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Soliciting funds right now to support an orchestra or art gallery could be perceived as insensitive.

“It’s not the best time to bombard people with a lot of asks,” says Stephanie Raynor, chief advancement officer at Theatre Calgary. “We know our donors will be there when the time is right,” Raynor says.

Will they, though? There is a danger of Alberta’s philanthropic wells running dry.

For now, organizations are reporting heartening generosity. Patrons are e-mailing with messages of support and often donating the cost of tickets for cancelled performances rather than asking for refunds.

The Banff Centre says it received some 50 donations the week after laying off 400 people. “Many of our major donors said … they’re going to continue to fund us no matter what,” says vice-president of marketing and development, Rosemary Thompson. “They want the Banff Centre to survive.”

The Glenbow is confident in the promised funding for that renovation.

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The CPO, after issuing temporary layoffs, this week recalled musicians and staff, but with reduced hours. “That leaves us in a much better position to, when this ends, come back with some strength.”

For groups that can’t come back, Pon vows to recognize their contributions.

“In my experience when a company closes, all we remember about it is its closure. And all we associate with it is its failure,” she says. “We’ll work as hard as we can to honour them and make sure that they exit with grace and dignity and celebration.”


Farther west, in British Columbia, among the big cancellations this spring is what would have been Vancouver Opera’s final festival. Next year, unrelated to the pandemic, it will revert to a regular season, scrapping its unpopular festival experiment – something it had hoped to announce at this season’s closing event.

Other big questions surround the Vancouver Art Gallery. Neither its interim director nor board chair was available for an interview this week, but it’s hard to imagine its nearly $400-million new gallery project — which has been in the works for years but never broken ground — proceeding as planned. The project has been seeking $100-million from Ottawa and $50-million from the province, in addition to $50-million already granted by the province project in 2008.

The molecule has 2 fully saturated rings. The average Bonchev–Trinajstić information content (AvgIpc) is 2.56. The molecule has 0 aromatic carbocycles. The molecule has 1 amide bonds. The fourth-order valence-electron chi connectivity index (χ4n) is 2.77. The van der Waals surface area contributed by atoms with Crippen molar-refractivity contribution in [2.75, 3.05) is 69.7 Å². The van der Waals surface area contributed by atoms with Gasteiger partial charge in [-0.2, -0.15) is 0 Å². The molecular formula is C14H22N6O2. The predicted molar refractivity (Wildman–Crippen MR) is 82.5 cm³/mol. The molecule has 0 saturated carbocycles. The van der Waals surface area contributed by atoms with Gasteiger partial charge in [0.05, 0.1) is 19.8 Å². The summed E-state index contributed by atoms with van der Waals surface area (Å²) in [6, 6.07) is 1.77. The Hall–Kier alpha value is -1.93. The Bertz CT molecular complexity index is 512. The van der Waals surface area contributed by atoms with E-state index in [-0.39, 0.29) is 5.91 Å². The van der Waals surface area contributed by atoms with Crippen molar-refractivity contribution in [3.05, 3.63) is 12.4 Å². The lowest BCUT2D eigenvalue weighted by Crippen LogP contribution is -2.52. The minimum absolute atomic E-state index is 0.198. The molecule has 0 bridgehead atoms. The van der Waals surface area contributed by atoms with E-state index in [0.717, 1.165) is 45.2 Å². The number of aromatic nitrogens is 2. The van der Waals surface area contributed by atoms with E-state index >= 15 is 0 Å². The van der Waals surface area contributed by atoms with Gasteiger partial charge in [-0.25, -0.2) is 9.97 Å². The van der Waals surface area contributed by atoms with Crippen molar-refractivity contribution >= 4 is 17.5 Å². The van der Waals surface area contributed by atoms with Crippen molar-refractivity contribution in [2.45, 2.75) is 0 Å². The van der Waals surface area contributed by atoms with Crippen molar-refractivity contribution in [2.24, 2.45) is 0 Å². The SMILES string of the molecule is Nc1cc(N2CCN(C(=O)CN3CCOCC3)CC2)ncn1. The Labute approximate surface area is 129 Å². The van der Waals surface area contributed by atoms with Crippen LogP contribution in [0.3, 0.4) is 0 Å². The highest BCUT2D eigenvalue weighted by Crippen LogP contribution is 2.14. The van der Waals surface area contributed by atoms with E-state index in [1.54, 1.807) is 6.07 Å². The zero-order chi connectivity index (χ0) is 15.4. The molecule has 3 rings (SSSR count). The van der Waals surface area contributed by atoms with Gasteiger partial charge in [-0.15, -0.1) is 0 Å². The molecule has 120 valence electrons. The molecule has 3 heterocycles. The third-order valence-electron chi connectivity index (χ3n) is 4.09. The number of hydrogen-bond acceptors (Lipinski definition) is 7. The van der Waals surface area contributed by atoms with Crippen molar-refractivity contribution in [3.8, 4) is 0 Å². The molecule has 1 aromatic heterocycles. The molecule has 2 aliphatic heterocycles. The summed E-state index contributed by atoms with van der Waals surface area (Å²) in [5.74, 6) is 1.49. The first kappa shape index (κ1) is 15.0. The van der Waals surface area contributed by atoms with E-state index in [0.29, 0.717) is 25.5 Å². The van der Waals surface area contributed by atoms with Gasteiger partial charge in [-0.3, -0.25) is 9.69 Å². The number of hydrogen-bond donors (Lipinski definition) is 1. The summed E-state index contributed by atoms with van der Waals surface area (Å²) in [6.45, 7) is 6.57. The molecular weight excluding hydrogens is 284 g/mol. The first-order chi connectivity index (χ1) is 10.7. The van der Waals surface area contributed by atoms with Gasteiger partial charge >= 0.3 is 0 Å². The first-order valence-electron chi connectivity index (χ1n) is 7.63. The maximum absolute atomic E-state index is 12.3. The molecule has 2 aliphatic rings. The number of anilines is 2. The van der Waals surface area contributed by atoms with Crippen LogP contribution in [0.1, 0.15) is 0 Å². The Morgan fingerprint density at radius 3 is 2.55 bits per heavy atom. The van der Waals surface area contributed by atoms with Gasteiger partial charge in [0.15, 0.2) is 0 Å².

“I can’t see that in the next 48 months being a priority,” says Bob Rennie, a philanthropist and collector who has long been openly critical of the project.

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Rennie says there’s an old adage that has guided him through his own business dealings: “a man who adheres to a position previously stated when times change is a fool.”


At the National Music Centre in Calgary, president and CEO Andrew Mosker believes Canadian arts organizations have a responsibility right now: to keep the country’s spirits – and hopes – high as we await what he calls “the next normal.”

Artists’ responses to the crisis were almost immediate. Jann Arden was among the first to livestream a performance, from her southern Alberta home. Edmonton’s Citadel Theatre has launched a Stuck in the House series. Contemporary Calgary will launch an initiative on Monday called Art Where You Are, with an online interview with Luke Jerram, whose Museum of the Moon, hangs suspended under the dome – and in time – in the closed gallery. Jerram will discuss a new work in his Glass Microbiology series: a glass sculpture of COVID-19.

But the pandemic presents an opportunity for more than some cool livestreams.

“I think this is a watershed moment,” Price says. “I think there will be a lot of dialogue when this is over about ‘what did we learn?’ and ‘how do we manage our organizations differently in the future?’”

Resilience has always been a theme when it comes to Alberta. Floods, fires, economic downturns – the province has emerged from it all, not unscathed, but standing. Resilience is also a forte for artists. Through the worst of times, there is creation. Nobody knows what the cultural landscape will look like on the flip side of this staggering event. But for sure, there will be art at the end of it. And along the way, to help ease this grim journey.


Banff Centre for Arts temporarily lays off 400 staff via email

File photo shows an aerial view of the Banff Centre for Arts and Creativity.

Paul Zizka Photography/Banff Centre for Arts and Creativity

That Thursday was an excruciating day on the mountain for all: senior management making difficult decisions; hundreds of employees learning they were out of work. The Banff Centre for Arts and Creativity temporarily laid off 400 employees on March 19 due to the COVID-19 pandemic.

“Banff Centre has never faced a layoff of this size,” spokesperson Rosemary Thompson said.

“We can’t deliver our programs online,” Banff Centre president and chief executive Janice Price explained to The Globe and Mail the next day. “We are about being on this campus, in this location, where we also house you and feed you, which of course is something we should not be doing now, putting people into close quarters with each other.”

But some employees felt the layoff was mishandled. (They spoke with The Globe on the condition of anonymity, as they say they’re worried about not being called back from their layoff.)